Congressional Budget Office (CBO) Director warns federal spending on ‘unsustainable course,’ risk of national financial crisis growing ---


Biden: “Nobody should be in jail for a non-violent crime”
Set Bernie Madoff and other white collar criminals free even if they stole billions or millions of dollars
Fraudsters should not have to worry about prison even when they are repeat offenders


Monumental Global MBA Career Shifts and Successes ---
Jensen Comment
The global success of prestigious MBA degrees does not mean that the same successes are filtering down to MBA programs in less-prestigious colleges and universities (or their undergraduate business programs). Prestigious MBA programs succeed heavily because their admission standards correlate heavily with with prestigious admission credentials.
Correlation is not necessarily causation. I once heard a Dean from MIT say (in a speech) that MIT students will generally success as long as MIT doesn't stand in their way.


Apple is mounting a legal challenge against the European Commission over a 2016  order to pay $14.4 billion in back taxes ---


Amtrak accounting tricks cover up losses ---


Bernie Sanders Doubles Down On Promise Of ‘Free’ Healthcare And College For The ‘Undocumented’ (VIDEO)
All the sick and disabled poor people of the world should try to sneak into the USA for free medical care, long-term nursing home care, and free college. The population of the USA could triple in less than a year.



Bernie Sanders: ‘We Are Going to Impose a Moratorium on Deportations’ (until they complete their free college and a lifetime of free healthcare) ---


Elizabeth Warren:  Reparations are essential to eliminating the substantial wealth gap between black and white Americans ---
When free medical care, free medicine, free college, subsidized housing, and guaranteed annual income just aren't enough

Media Reporting of the Saudi Oil Facilities Was Awful

The Strike On Saudi Oil Facilities Was Unprecedented And It Underscores Far Greater Issues ---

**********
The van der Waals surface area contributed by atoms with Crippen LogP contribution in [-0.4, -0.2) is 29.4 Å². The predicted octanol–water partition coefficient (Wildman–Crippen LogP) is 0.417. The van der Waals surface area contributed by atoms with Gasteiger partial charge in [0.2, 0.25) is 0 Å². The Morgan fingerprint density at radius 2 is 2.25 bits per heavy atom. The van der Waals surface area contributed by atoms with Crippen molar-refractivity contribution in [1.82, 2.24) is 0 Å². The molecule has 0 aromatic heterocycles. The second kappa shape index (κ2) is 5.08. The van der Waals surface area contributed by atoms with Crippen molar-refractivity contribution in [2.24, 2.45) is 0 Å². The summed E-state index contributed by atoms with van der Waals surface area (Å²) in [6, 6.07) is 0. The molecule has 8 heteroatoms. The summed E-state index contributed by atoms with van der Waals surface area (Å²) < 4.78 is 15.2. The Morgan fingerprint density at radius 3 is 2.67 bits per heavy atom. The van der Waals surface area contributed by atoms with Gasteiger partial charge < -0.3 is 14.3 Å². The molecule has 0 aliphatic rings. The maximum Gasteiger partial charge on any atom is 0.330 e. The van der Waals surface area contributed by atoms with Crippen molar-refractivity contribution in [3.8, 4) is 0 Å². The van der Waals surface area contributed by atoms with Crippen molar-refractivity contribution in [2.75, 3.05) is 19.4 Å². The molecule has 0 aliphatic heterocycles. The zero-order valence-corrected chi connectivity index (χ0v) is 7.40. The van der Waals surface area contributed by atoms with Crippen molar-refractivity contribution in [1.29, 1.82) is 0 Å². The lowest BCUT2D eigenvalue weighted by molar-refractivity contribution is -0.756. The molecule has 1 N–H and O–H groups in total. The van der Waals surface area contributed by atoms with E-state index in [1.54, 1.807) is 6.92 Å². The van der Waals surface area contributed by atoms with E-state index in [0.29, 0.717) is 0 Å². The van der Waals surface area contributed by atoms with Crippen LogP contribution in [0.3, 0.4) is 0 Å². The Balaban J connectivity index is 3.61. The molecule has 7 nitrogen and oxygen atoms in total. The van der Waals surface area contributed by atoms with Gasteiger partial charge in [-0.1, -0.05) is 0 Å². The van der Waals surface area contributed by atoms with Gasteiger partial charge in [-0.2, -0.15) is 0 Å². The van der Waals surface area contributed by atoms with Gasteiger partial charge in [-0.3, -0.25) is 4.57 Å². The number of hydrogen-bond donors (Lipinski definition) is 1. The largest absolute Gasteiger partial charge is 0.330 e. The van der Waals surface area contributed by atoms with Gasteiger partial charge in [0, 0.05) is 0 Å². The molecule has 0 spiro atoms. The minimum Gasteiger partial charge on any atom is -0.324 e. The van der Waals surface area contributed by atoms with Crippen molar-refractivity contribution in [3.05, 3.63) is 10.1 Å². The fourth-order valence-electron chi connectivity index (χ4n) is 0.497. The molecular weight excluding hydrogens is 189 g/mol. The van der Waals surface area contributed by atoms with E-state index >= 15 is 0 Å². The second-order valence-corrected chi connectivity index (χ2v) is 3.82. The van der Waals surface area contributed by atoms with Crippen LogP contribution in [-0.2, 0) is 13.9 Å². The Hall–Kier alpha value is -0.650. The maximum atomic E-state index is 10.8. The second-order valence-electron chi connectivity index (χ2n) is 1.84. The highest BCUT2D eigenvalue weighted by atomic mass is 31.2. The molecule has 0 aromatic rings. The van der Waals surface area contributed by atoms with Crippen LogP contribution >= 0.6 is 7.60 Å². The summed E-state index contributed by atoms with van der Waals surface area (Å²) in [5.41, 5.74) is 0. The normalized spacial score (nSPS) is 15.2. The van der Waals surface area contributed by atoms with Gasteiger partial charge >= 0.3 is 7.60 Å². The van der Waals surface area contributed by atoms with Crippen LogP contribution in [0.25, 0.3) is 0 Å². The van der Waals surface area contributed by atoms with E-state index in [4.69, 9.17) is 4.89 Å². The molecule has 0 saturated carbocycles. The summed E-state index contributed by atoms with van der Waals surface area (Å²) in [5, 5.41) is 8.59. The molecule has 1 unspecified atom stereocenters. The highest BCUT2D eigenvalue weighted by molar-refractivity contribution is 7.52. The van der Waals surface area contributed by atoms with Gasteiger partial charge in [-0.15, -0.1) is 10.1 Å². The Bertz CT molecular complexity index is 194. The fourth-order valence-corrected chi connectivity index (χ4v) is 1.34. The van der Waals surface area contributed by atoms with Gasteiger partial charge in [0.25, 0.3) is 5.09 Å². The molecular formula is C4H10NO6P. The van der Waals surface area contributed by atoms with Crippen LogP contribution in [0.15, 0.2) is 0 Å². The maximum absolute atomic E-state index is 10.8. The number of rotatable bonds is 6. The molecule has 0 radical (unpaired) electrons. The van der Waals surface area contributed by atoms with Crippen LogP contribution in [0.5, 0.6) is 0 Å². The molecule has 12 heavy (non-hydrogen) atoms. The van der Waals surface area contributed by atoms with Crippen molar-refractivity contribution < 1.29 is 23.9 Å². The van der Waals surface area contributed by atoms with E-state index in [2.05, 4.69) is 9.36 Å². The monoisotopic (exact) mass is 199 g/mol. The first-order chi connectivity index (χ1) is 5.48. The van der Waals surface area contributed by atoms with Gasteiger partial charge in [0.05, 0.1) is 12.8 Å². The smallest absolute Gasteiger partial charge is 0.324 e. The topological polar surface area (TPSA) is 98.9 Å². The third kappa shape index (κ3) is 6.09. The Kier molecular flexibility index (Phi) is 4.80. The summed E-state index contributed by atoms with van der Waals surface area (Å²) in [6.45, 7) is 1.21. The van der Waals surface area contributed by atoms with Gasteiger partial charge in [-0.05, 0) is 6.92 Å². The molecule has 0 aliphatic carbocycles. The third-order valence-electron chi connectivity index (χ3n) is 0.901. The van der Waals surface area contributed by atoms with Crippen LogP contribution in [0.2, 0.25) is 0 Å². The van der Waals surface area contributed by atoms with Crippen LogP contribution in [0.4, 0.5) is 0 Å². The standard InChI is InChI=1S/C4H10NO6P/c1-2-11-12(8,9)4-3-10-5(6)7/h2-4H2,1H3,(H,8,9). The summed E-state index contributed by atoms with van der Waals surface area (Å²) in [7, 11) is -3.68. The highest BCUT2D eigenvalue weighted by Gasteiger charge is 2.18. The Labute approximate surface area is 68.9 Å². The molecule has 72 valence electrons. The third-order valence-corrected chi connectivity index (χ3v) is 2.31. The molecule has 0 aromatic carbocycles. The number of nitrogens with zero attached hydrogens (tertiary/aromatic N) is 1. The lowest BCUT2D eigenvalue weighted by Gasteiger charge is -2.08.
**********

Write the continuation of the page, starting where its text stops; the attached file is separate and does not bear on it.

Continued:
Why the tax community should get more knowledgeable about Islamic finance ---


Justin Trudeau Admits to Also Wearing Blackface Makeup in High School Following TIME Report ---

The emporer is wearing no clothes
How Did The New York Times Botch the Brett Kavanaugh Story?



Management Science:  Oversight and Efficiency in Public Projects: A Regression Discontinuity Analysis


Bernie Sanders’s housing-for-all plan, explained ---


Birds are disappearing at an alarming rate


The False Promises of Canada's Health Care System ---


Joe Biden: Male Convicts That Identify As Female Will Be Housed With Women (a whole lot of women will get "conned" by this program) ---


Repurchase Agreement --- https://en.wikipedia.org/wiki/Repurchase_agreement
The   Confusing Repo Market ---


In Finland business pushing for a minimum wage, labor unions opposing it.---


Swedish No-Go Zone Police Say Criminals ‘Laugh at Our Laws’ ---
No-Go zones in Sweden are immigrant communities where Swedish police fear to enter. Sweden is particularly troubled by lawless assaults on women.


U.S. immigration court backlog now exceeds a million cases ---


Big City Media Try To Sell The Myth Of The Death Of Small Town America ---


Amazon says it received more than 200,000 job applications for its 30,000 open positions ---
In this era of widely available job openings, I wonder why Democratic presidential candidates keep saying Amazon is a terrible company to work for


Usually you don't have to retaliate to avoid the second sucker punch --- as long as you're both tougher and no longer a sucker
Bob Jensen


Iran warns Western nations to ‘stay away’ from the Persian Gulf ---
It's a dangerous world if and when you start killing people in Persian Gulf international waters.

Questioning the Dogma of Banned Books Week ---


It took Tesla about 15 years to rack up $5 billion in losses. The company some regarded as China’s Tesla did it in just four---


Apple’s New Mac Pro to Be Assembled in Texas After Tariff Waiver ---


Fidel's Cuba is Long Gone ---